See also:
» 05.10.2010 - Botswana backs down on Zim sanctions demand
» 23.02.2010 - Botswana and Zimbabwe irons out difference
» 28.01.2010 - Australia expands relations with Botswana
» 02.11.2009 - Botswana President optimistic at meeting Obama
» 04.06.2009 - Southern Africa gets EPA deal with Europe
» 21.10.2008 - South Africa and Botswana discuss military cooperation
» 26.08.2008 - Botswana private sector to shape foreign policy
» 22.08.2008 - Botswana denies condemning MDC leader

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Botswana | Zimbabwe

"SADC impotence" shocks Zim opposition

afrol News, 12 November - Zimbabwe opposition leader Morgan Tsvangirai and opposition media are expressing their "shock at SADC's impotence in handling Mugabe's intransigence." They warn that the regional body is sowing seeds for a greater conflict, with heightening tensions between Botswana and President Mugabe's Zimbabwe.

Editor Wilf Mbanga of the UK-based weekly 'The Zimbabwean' - which is widely distributed in Zimbabwe - in a passionate editorial holds that the Southern African Development Community (SADC) "fails us yet again." He writes: "SADC is not serious and does not give a damn about the suffering of millions of Zimbabweans. Shame on them. Only six out of the 15 regional presidents attended Sunday's summit," which was to find a solution to the stranded efforts to implement a power-sharing agreement.

The agreement stranded as President Robert Mugabe unilaterally decided which ministries were to be controlled by his ruling ZANU-PF and which should go to Mr Tsvangirai's MDC party. The repartition would give ZANU-PF total control over both the military forces and police. SADC leaders tried to convince the parties sharing control over the Home Affairs Ministry, but effectively leaving Mr Mugabe in control of police, which was rejected by the MDC leader.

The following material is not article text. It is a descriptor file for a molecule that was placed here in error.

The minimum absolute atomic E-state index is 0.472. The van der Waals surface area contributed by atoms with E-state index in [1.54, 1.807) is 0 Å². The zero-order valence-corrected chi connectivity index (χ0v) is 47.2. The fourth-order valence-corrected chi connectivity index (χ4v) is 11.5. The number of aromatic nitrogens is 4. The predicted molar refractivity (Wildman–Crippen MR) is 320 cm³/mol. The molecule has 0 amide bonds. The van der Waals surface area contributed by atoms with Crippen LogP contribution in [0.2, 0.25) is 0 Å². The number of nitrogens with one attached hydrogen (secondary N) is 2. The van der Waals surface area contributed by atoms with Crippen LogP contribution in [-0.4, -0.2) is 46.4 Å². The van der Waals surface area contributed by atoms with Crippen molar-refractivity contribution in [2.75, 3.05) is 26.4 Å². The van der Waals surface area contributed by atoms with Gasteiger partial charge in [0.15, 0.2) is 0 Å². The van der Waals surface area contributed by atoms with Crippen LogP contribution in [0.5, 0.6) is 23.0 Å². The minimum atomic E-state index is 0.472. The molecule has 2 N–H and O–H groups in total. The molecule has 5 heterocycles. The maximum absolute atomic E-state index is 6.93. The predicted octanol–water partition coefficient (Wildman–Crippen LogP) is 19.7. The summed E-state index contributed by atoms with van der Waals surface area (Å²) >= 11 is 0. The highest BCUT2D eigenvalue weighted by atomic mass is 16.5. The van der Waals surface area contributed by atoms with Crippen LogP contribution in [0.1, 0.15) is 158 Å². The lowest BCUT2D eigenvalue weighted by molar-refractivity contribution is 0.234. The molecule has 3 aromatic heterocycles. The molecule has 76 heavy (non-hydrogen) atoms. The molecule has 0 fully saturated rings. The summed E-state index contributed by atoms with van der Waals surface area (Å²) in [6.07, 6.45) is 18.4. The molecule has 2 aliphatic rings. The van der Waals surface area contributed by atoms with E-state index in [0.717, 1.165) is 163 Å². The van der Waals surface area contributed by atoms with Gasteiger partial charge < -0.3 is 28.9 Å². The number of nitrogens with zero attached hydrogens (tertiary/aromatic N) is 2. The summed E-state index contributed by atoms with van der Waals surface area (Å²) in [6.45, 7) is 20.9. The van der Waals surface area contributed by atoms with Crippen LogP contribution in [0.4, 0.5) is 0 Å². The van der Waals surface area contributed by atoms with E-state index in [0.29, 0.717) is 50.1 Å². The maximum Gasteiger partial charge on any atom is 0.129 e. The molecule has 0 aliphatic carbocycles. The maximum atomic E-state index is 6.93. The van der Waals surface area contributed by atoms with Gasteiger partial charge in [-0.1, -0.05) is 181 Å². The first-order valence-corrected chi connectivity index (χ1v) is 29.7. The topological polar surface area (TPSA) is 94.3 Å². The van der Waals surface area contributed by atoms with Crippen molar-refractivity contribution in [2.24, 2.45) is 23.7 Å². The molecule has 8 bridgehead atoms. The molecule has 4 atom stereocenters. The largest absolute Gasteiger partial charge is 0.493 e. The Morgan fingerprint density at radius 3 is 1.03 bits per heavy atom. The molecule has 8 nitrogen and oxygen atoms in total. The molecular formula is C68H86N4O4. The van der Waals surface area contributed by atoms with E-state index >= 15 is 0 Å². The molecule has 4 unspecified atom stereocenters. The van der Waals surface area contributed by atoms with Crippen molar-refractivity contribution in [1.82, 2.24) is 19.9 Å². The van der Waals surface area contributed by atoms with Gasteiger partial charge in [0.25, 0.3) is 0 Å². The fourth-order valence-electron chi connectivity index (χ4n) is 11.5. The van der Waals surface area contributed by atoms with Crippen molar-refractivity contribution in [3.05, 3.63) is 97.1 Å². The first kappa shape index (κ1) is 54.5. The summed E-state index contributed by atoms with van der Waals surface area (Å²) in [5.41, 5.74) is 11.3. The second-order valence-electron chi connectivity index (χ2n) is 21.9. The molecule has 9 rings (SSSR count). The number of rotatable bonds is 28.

Mr Tsvangirai said the issue of sharing the ministry would not work and expressed shock at SADC's "impotence" in handling the crisis. He said his dispute with Mr Mugabe was not only about the Ministry of Home Affairs, but striking a fair balance of power of all ministries in the unity government and sharing diplomatic appointments and assigning key government posts.

Editor Mbanga said SADC leaders had failed to understand the issue. "The position taken by the new South African president, Kgalema Motlanthe, is particularly disappointing," he writes. "The people of Zimbabwe were prepared to give him a chance. But we should have seen the writing on the wall when we realised that he was the same guy who, back in 2002, headed the South African observer mission that pronounced that year's flagrantly flawed elections 'free and fair'."

According to 'The Zimbabwean', SADC is now sowing seeds of a regional conflict. Botswana, which has emerged one of the MDC's strongest supporters in the SADC negotiations, is increasingly being threatened by the Mugabe regime as the Zimbabwean leader gains the upper hand among SADC counterparts. "The situation is rapidly becoming explosive, with Mugabe accusing Botswana's President Ian Khama of training MDC militias to attack Zimbabwe. He has provided no shred of evidence that Botswana is doing this," the newspaper writes.

The paper adds that President Mugabe has made sure to arm the hunger-struck country to face - or at least scare - a potential external enemy. During the last years, Zimbabwe has bought large amounts of weapons from China. This included anti-tank bombs and other massive firepower "that is not required for crowd control but for full scale war," the opposition newspaper noted.

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